July 8, 2002

TENNESSEE’S INCOME TAX BATTLE: A lot of people have emailed to ask me what I think about it. Generally, I refer ’em to Bill Hobbs, who has been covering this issue like a blanket. (Just go there and start scrolling down).

I did write something about this issue for the Nando Times a few years back, and it has held up pretty well. (It’s gone from the Nando site, but thanks to the miracle of Google you can read it here.) The big problem is that Tennessee’s elected leaders have tried to address this problem by sleight-of-hand rather than persuasion. Every time they’ve done that, they’ve hurt their own credibility, and every time they’ve hurt their own credibility, they’ve reduced their ability to sell it in an aboveboard fashion.

It’s a bipartisan problem. Ned Ray McWherter, our last governor, was a Democrat — and perhaps the sharpest Tennessee politician in my lifetime. Don Sundquist, the current governor, is a Republican (and, ahem, not quite as politically sharp as McWherter).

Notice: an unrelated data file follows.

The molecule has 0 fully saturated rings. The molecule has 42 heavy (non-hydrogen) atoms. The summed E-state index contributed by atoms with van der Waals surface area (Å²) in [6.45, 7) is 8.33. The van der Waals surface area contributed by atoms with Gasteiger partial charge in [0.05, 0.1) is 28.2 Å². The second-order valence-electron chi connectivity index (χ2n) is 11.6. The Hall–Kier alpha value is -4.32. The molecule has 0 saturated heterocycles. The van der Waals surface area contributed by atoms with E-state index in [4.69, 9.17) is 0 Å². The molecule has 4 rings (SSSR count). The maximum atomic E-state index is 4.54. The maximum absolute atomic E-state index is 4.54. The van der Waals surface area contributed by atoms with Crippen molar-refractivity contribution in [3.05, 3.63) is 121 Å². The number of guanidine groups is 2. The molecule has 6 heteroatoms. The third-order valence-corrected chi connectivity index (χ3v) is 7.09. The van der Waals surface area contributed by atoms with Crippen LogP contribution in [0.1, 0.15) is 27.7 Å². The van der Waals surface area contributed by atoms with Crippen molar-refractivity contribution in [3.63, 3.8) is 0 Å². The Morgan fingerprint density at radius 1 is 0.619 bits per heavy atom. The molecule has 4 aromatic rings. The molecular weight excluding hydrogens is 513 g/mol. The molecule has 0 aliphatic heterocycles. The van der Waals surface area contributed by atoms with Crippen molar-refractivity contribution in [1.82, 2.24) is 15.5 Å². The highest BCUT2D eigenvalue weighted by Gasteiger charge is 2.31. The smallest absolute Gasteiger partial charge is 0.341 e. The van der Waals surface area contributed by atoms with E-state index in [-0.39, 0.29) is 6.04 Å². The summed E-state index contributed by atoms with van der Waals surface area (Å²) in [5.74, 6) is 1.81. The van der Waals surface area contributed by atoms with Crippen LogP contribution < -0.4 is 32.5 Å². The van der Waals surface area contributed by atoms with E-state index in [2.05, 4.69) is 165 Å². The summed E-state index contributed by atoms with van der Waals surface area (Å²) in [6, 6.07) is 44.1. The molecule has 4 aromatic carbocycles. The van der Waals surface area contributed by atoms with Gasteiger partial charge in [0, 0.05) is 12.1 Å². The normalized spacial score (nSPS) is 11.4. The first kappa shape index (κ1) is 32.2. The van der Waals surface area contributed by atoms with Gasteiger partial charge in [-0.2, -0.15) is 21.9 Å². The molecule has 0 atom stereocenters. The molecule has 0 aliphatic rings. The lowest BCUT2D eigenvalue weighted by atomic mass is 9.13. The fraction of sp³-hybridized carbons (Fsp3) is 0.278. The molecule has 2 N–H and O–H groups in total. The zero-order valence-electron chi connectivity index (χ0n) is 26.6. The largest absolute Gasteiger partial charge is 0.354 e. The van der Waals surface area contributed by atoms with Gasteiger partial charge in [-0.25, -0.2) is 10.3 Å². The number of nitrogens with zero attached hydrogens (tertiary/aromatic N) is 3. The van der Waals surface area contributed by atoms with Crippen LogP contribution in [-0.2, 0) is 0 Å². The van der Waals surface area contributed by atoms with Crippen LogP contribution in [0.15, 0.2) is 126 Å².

Neither tried running on a pro-income tax platform; both said they were against it until they were in their second and final term, at which point they came out in favor of the tax. (In Sundquist’s case, he was giving anti-income tax speeches until just weeks before he decided to support the tax).

Had someone started pushing an income tax back ten years ago, been consistent about it, and run candidates on it, they might have changed some minds. Instead, all they’ve done is harden the opposition. Sure, they might have lost some elections — but how can you ask the voters to sacrifice when you’re not willing to take any risks yourself?

This ties in with what I say about Karl Rove’s too-clever machinations, below. When people aren’t paying attention, and don’t care much anyway (which is most of the time in politics) you can get away with a lot. But when people do care, and do pay attention — as with the war, or the income tax — then you have to be straightforward and honest or you’ll pay a steep price. Sundquist, who is now despised by almost everyone (a newspaper asked me to write an oped a few weeks ago on the subject of who should hate Sundquist more: the anti-tax people or the pro-tax people) has paid that price.

Bush had better keep Rove on a short leash or he’ll wind up in the same boat.

UPDATE: If you want to know more, visit Frank Cagle’s site. He’s a great source for Tennessee political news generally.

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